Our Content is Overwhelming Us, Needs to Be Controlled

“Well it's kind of a - kind of a mass. It keeps getting bigger and bigger.” – Steve Andrews, The Blob, Fairview Productions, 195

Most who watch big sporting events like Soccer’s World Cup, the Olympics or March Madness are only concerned about who is going to win.
Then there are the rest of us who wonder how many petabytes of video, Facebook comments, legal/illegal YouTube mashups and tweets they’re adding to Big Data.
Today, folks are streaming more content from a whole lot of sources to many different devices … because we can!

And it’s spawning some new projections on how we view our content. You know, pay-TV folks are on their last leg, OTT (over-the-top) people are taking over, tablets are replacing TV sets and smartphones/phablets are doing ‘em all in.
With all of these new sources, the market analysts are reporting that TV sales are flat.
Kate, the nurse, was so afraid she screamed, “Doctor, nothing will stop it!”
The only reason you have a TV is so you can run home at night to catch up on the action you saved with your DVR (digital video recorder).

Most of the speakers at OTTCON (Over-The-Top TV Conference) were pointing out that what we really want are more choices than the ones the cable and satellite guys are giving us.
That’s sorta’ true, which is why we like our little Roku dongle (yeah, they’ll have an app for that) and the reason people are so excited about Samsung’s Evolution Kit, which makes yesterday’s sets smart.
OTTCON speakers cited the report that said cable folks had lost 1.66 million customers last year but didn’t bother telling you that the telcos and satellite folks picked up the same number, so …
As Lieutenant Dave said, “It's the most horrible thing I've ever seen in my life.”
The truth is there are 100 million pay-TV households in the U.S., so people are just moving back and forth.
Funnels – People use a wide range of options to watch their online content, and most of the time it doesn’t involve cutting the cord – yet. The challenge for PayTV folks is to attract/entice the age groups that were born connected to the Internet where everything was available, everything was free.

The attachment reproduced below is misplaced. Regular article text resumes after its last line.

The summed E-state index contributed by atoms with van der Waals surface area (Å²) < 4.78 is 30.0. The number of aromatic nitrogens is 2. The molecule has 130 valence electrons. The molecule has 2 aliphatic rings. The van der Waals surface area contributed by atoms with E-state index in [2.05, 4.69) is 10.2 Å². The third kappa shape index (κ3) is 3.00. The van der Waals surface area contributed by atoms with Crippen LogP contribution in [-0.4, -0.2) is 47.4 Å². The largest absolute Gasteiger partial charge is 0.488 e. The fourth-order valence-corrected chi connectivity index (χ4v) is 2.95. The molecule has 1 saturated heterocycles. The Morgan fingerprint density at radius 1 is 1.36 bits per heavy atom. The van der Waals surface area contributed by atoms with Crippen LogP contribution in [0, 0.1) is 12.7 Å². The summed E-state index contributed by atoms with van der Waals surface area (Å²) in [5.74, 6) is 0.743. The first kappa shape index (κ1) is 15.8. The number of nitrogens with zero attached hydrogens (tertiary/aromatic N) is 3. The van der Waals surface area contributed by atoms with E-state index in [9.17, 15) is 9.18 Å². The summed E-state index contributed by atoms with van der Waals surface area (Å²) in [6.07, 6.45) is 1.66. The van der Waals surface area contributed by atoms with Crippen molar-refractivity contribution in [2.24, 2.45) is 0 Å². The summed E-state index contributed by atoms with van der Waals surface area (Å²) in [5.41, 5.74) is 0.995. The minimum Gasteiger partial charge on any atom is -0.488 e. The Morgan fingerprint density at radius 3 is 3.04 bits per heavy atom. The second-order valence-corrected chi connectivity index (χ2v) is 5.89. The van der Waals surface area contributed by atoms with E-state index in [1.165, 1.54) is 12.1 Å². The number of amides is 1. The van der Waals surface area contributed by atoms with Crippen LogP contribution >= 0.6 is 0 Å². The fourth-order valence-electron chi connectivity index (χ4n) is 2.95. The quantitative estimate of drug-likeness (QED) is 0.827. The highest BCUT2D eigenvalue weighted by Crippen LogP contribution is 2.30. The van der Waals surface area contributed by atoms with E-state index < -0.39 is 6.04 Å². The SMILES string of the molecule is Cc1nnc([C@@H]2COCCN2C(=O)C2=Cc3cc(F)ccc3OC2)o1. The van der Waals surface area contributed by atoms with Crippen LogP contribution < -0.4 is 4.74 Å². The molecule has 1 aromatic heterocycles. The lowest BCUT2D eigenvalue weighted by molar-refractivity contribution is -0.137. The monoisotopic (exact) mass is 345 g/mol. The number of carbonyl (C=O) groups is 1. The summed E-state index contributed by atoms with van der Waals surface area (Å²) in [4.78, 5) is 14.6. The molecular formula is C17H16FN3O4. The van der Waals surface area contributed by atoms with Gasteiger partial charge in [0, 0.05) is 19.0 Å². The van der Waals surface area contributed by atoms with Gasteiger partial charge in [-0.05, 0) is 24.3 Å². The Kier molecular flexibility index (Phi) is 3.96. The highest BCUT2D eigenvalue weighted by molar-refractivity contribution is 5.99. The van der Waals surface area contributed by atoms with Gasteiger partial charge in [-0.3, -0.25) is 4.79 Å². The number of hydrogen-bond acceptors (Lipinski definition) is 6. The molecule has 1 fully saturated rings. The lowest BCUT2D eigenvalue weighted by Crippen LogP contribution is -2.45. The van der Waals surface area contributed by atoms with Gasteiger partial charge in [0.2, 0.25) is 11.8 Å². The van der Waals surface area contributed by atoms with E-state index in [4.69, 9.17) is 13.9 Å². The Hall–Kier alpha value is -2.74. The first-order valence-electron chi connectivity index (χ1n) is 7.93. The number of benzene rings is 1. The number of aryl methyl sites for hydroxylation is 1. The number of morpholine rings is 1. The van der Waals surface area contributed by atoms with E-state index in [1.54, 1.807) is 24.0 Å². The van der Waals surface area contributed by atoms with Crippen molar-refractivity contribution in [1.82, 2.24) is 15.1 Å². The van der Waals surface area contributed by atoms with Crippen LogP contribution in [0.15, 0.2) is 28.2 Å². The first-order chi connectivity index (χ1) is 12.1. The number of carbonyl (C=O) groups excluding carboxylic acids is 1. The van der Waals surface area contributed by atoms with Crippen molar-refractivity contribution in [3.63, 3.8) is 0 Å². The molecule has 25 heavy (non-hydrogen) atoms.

There are a growing number of cord-cutters (viewers who cancel their cable, satellite or telco video service), especially outside the U.S. We simply aren’t adding households, so they’re dealing with a finite market, a market that is getting older.

Cutting The Cord – Dispensing with cable or satellite paid service bundles is more prevalent in the Asia-Pacific and Europe than in the U.S. Of course, they also have faster, better and less expensive Internet service, which helps.
The entertainment world has changed – dramatically – since everyone huddled around the little black and white screen with their TV dinner to watch The Lone Ranger, The Sid Ceasar Show, Ed Sullivan.

Today, kids (and the rest of us) have choices.
They’ve never known life without the Internet and a world overflowing with content and on-the-go viewing options.
As Sgt. Jim Bert said, “Your story's gotten bigger now, kid.”

Screen of Choice – Even though the living room and TV set are the first choice for their entertainment (about 50 percent of the respondents), people are increasingly wanting to enjoy their content on their device – TV, computer, tablet, phablet, smartphone. Repurposing and having content available is a lot of work.
You have to admit that tapping online content is really neat because there’s so much good stuff (along with some really bad/dumb stuff) out there.


Online Viewing – Once you stray from the pre-packaged content provided by the pay-as-you-go entertainment industry, the options available to consumers are seemingly endless. The challenge is finding the content you want without a lot of effort. Right now, that means using specific apps for specific content sources.
Of course, our kids have to point us to it because there’s just too much and its spread all around the globe in every nook and cranny.
To give you an idea of just how popular online content has become, YouTube reported they now have more than one billion visitors every month to watch the constantly uploaded, cute cat videos.